I recently quit my job at Linode and started looking for something else to do. For the first time in my career, I’m seriously considering opportunities abroad. Sorry for the politically charged post - I promise to get back to tech stuff right away.
One of the most important choices you’ll make for the software you write is what you write it in, what frameworks you use, the design methodologies to subscribe to, and so on. This choice doesn’t seem to get the respect it’s due. These are some of the only choices you’ll make that you cannot change. Or, at least, these choices are among the most difficult ones to change.
We face an important choice in our lives as technophiles, hackers, geeks: the choice between proprietary software and free/open source software. What platforms we choose to use are important. We have a choice between Windows, OS X, and Linux (not to mention the several less popular choices). We choose between Android or iOS. We choose hardware that requires nonfree drivers or ones that don’t. We choose to store our data in someone else’s cloud or in our own. How do we make the right choice?
Today marks one year since the initial commit of Sway. Over the year since, we’ve written 1,823 commits by 54 authors, totalling 16,601 lines of C (and 1,866 lines of header files). This was written over the course of 515 pull requests and 300 issues. Today, most i3 features are supported. In fact, as of last week, all of the features from the i3 configuration I used before I started working on Sway are now supported by Sway. Today, Sway looks like this (click to expand):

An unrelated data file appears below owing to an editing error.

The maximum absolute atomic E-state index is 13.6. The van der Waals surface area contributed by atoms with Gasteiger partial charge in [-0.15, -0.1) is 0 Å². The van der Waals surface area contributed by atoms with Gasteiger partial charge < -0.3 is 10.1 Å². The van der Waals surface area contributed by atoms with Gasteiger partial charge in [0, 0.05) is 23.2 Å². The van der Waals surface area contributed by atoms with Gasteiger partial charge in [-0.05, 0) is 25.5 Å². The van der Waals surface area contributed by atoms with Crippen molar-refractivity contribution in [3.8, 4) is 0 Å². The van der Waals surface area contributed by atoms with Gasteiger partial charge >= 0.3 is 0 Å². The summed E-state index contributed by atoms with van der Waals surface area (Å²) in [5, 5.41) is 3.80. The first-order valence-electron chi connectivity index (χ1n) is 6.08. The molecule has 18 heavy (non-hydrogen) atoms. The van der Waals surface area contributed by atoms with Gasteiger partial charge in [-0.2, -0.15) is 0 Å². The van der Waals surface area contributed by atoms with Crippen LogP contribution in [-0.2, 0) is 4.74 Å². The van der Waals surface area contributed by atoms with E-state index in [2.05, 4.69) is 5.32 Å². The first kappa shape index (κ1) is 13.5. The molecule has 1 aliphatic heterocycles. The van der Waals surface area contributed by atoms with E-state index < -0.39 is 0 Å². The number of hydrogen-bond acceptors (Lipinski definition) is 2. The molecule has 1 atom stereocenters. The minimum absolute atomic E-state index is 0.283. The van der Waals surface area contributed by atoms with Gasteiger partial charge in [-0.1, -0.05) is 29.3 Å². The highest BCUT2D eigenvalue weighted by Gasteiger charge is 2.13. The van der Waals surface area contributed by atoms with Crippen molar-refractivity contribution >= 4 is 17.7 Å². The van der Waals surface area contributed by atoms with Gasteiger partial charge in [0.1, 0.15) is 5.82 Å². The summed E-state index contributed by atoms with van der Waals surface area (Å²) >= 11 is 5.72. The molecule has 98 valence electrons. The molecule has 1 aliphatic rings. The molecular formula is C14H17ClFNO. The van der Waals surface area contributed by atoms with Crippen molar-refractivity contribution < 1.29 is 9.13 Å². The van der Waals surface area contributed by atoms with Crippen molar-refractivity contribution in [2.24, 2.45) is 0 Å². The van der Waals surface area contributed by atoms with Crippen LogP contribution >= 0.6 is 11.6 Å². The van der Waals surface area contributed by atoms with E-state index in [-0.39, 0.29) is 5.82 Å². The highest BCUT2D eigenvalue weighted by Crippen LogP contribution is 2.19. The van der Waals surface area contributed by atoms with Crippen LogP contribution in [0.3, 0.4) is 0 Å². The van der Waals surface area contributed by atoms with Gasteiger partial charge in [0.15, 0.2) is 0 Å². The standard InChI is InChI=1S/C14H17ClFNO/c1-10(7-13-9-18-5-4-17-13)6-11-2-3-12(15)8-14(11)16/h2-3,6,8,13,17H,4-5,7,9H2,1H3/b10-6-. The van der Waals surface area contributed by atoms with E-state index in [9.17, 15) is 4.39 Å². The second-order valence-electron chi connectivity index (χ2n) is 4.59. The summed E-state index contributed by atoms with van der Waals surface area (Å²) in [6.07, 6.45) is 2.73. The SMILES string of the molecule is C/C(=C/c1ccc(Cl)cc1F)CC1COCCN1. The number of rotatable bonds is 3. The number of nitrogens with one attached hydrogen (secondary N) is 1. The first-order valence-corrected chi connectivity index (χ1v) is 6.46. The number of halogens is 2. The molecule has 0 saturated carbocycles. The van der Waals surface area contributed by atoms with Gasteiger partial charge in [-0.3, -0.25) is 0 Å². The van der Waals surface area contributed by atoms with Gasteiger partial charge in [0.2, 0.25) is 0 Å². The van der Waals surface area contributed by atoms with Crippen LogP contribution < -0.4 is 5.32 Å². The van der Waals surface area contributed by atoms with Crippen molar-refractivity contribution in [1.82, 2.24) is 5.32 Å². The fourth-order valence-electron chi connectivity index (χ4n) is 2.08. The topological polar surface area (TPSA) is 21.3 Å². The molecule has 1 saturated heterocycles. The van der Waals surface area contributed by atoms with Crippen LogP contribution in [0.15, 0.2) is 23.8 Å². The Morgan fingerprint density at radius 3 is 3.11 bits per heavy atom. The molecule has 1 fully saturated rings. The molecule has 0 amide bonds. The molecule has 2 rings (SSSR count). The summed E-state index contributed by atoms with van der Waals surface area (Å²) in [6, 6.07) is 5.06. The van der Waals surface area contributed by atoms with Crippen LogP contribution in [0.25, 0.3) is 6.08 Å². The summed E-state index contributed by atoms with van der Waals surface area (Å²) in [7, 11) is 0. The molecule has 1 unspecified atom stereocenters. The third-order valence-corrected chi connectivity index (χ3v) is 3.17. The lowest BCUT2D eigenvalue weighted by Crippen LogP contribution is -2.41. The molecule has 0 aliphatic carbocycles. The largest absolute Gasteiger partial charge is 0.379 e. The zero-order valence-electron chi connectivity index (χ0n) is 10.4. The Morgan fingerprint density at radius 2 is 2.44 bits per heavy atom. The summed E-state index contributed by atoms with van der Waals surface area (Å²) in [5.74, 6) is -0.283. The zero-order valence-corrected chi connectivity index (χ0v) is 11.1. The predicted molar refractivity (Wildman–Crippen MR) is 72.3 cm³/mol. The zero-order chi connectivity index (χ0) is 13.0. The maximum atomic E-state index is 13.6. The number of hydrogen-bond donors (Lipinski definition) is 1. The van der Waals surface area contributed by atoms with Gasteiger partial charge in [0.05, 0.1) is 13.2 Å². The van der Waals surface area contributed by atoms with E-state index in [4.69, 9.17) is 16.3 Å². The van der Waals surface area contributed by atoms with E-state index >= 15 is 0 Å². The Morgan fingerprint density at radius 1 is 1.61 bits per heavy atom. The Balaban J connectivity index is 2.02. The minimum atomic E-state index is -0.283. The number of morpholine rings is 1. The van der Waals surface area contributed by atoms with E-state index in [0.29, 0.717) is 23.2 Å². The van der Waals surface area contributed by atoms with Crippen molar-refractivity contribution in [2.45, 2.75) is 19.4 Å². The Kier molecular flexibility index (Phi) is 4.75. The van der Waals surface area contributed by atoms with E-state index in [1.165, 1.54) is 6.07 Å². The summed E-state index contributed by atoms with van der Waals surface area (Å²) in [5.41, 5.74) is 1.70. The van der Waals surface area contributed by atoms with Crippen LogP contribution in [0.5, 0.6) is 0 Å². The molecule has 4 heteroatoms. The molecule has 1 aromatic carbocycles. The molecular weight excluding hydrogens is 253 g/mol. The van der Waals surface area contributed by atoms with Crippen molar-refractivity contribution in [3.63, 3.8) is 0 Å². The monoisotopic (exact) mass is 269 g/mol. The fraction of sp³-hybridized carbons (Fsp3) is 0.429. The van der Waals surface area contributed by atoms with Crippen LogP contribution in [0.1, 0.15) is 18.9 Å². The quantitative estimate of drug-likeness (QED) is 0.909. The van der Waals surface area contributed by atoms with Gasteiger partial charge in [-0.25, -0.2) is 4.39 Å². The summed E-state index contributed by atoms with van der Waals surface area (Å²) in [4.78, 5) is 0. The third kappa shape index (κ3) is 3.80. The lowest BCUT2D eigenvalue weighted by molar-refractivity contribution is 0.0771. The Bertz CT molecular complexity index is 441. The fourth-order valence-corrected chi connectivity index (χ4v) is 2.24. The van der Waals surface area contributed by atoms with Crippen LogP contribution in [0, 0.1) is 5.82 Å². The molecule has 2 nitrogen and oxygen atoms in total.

One of the comforts I’ve grown used to in higher level languages when testing my code is mocking. The idea is that in order to test some code in isolation, you should “mock” the behavior of things it depends on. Let’s see a (contrived) example:
Privacy is my hobby, and should be a hobby of every technically competent American. Within the eyes of the law I have a right to secure the privacy of my information. At least that’s the current law - many officials are trying to subvert that right. I figure that we’d better exercise that right while we have it, so that we know how to keep exercising it once it’s illegal and all the information about it dries up.
I was recently chatting with a new contributor to Sway who is using the project
as a means of learning C, and he had some questions about what
when he found some in the code. It became apparent that this guy only has a
basic grasp on pointers at this point in his learning curve, and I figured it
was time for another blog post - so today, I’ll explain pointers.
Today we look back to the life of Mozilla, a company that was best known for creating the Firefox web browser. I remember a company that made the web better and more open by providing a browser that was faster and more customizable than anyone had ever seen, and by making that browser free and open source.
Since the previous State of Sway, we have accomplished quite a bit. We are now shipping versioned releases of sway, which include support for window borders, input device configuration, more new features, and many bug fixes and stability improvements. I’m also happy to say that Sway 0.5 has landed in the Arch Linux community repository and I’m starting to hear rumors of it landing in other Linux distros as well. Here’s a quick rundown of what’s happened in the past four months: